Matt Epling was a bright teenager who had a quirky sense of humor. He was creative, talented, intelligent and loved the outdoors. In eighth grade, he was voted to have the best smile, the best personality and most likely to become an actor. On his last day in middle school, he was assaulted by some upperclassmen as a part of high school hazing. Little was done in attempt to find the perpetrators.
Just over a month later, Matt and his parents decided on going to the police to file a formal complaint. But the night before, Matt committed suicide. It could have been because of the threats he received after the incident, or the thought of potential retaliation; we’ll never know.
As a result of this tragedy, the Michigan State Senate has recently passed “Matt’s Safe School Law,” more commonly known as Michigan’s new anti-bullying law. For those unfamiliar, this new law allows harassment from students (as well as teachers) as long as the victim’s actions violate a “sincerely held religious belief or moral conviction.” For example, people who truly believe that being gay is wrong are able to bully their classmates consequence-free.
Gov. Rick Snyder, who signed the bill into legislation on Nov. 29, admits he was bullied in school. I find it ironic that he claims he was harassed so terribly for so long, yet he is the one allowing these bullies to manipulate the law validate their behavior.
“I’m very proud to be a part of this process,” Snyder said when he signed the bill. “I was bullied because I was a nerd. I was beaten up in elementary school, I was beaten up in middle school…high school and actually in college for being a nerd and that’s not right.”
You’re correct, Gov. Snyder. It isn’t right. I’m sure Matt Epling would agree.
It infuriates me that he says he’s proud to be a part of a process that allows bullies justification of their actions. It dumbfounds me that Snyder, claiming to be a victim himself, can pass this atrocious excuse of a law.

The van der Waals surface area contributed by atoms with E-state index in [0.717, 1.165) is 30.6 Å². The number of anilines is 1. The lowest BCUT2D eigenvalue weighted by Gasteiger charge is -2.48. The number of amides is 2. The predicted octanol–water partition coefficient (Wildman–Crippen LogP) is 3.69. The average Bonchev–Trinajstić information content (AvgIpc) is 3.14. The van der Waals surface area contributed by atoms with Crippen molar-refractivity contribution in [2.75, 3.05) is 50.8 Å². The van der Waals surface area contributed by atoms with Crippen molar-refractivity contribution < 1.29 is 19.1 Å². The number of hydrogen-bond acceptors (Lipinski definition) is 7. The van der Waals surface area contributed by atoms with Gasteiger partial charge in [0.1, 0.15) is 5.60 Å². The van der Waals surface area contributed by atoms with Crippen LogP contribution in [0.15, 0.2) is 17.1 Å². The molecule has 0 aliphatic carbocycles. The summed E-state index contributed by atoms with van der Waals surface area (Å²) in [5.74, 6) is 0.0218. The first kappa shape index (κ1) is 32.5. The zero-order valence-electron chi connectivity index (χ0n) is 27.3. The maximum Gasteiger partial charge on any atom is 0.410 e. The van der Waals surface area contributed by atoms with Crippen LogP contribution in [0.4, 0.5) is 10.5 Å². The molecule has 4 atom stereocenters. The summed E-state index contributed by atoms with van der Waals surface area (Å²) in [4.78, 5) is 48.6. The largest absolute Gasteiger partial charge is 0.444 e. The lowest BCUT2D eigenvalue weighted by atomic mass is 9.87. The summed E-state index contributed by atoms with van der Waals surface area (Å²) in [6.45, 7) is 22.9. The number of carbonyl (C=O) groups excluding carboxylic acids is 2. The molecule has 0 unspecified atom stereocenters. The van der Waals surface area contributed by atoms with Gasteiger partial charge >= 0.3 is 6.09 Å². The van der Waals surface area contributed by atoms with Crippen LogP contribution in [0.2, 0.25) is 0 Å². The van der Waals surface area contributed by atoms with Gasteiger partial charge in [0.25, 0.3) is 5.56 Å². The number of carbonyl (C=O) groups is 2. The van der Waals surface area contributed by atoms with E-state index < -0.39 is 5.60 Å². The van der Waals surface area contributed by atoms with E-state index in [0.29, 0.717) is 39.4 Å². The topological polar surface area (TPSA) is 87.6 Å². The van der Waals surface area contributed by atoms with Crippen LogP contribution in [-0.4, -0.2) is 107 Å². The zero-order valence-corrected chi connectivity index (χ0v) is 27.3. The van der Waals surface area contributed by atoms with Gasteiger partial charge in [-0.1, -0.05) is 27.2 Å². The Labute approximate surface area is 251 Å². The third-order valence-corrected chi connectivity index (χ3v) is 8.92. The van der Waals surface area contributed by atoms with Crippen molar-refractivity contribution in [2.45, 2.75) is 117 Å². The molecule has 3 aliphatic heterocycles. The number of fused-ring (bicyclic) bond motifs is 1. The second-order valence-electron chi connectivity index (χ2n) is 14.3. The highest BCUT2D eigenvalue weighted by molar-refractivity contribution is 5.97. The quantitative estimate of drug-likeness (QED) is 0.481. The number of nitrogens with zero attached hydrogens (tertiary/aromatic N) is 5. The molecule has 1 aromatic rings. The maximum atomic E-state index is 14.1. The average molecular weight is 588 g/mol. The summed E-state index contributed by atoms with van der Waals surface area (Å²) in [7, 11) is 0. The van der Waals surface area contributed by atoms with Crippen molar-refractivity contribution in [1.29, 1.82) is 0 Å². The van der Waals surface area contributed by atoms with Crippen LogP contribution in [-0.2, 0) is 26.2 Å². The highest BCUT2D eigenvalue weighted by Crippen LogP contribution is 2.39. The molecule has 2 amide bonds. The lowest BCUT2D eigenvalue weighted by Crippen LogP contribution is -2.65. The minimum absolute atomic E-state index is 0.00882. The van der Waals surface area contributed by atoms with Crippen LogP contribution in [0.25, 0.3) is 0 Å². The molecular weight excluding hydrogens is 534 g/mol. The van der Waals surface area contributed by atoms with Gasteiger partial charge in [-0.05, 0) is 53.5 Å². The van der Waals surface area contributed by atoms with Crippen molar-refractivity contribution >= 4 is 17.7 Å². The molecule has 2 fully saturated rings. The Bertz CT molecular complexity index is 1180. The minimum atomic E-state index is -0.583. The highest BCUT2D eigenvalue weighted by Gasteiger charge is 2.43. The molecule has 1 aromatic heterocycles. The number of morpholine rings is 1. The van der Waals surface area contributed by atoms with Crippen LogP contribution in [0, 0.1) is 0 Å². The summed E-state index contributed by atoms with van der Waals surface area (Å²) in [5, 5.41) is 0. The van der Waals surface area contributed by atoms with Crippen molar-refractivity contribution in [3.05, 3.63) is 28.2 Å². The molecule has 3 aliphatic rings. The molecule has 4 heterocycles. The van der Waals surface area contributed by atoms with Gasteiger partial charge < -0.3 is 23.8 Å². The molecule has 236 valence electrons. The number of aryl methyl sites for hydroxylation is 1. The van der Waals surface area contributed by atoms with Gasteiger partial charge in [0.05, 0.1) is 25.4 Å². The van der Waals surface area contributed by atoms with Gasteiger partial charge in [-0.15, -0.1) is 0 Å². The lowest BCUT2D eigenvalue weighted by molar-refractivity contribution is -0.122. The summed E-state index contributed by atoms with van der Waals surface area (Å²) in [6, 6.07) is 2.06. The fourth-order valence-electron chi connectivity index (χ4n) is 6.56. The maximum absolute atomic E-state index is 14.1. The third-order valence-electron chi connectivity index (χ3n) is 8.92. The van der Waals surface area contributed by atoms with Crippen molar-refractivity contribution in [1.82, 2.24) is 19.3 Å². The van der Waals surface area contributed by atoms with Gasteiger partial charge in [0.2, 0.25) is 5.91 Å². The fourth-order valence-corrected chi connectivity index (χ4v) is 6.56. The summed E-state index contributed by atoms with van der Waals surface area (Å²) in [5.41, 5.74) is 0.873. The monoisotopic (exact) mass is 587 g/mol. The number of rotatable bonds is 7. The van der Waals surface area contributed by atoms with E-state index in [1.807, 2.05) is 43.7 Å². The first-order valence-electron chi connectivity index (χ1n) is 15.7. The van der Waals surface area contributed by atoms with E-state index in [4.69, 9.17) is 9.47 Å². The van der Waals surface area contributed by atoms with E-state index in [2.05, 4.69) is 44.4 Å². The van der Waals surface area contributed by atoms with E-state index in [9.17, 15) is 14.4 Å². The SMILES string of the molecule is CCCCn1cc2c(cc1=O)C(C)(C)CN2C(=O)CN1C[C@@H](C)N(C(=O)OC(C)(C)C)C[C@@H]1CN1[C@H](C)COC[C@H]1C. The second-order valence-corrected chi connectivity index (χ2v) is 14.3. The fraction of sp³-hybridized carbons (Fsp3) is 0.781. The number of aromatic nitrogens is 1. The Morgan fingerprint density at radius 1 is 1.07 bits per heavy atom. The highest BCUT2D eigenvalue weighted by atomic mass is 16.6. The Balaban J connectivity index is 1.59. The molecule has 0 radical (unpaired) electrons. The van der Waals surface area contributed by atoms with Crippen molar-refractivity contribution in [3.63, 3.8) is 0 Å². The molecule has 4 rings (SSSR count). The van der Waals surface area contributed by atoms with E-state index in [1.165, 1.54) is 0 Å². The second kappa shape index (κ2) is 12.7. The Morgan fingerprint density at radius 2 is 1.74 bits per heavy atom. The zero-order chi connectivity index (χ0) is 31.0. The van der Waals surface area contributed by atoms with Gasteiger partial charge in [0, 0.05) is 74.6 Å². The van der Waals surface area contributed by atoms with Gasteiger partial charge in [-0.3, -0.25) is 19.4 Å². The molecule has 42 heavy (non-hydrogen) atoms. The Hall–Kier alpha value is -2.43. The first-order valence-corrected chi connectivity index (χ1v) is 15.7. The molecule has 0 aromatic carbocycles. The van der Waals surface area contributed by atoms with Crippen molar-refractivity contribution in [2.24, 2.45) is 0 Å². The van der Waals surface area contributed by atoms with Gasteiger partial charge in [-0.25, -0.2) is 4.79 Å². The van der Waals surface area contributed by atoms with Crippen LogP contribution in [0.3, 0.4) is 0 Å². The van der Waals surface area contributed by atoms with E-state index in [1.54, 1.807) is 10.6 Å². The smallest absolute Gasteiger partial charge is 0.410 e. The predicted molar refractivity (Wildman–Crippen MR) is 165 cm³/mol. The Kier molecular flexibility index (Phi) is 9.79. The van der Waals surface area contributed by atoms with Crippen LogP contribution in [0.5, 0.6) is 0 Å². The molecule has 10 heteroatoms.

Matt’s father, Kevin Epling, told the Detroit Free Press that he himself is “ashamed” of this law and called it “government-sanctioned bigotry.” This was meant to provide protection for victims, not the people responsible for making them victims. This revolting piece of legislation isn’t worth the paper it’s printed on.
Senator Gretchen Whitmer, Minority Leader of the Michigan State Senate, says this new law creates a blueprint for harassment, generates an even more dangerous environment for students by explicitly outlining how to get away with bullying.
“Not only does this not protect kids who are bullied, it further endangers them by legitimizing excuses for tormenting a student,” Whitmer said. “The saddest and sickest irony of this whole thing, is that it’s called Matt’s Safe School Law, and after the way that it’s been gutted, it wouldn’t have done a damn thing to save Matt.”
This law makes me sick to my stomach. Reading Matt’s story touched me personally and broke my heart. As a victim of six years of bullying, I can say that this law is offensive on a new level. It allows harassment of anybody for any reason as long the offender can throw some religious or moral pretext in front of their actions. Bullies in Michigan are now being protected instead of prosecuted. This law does not deserve the name of Matt Epling on it. Matt Epling would not have wanted this.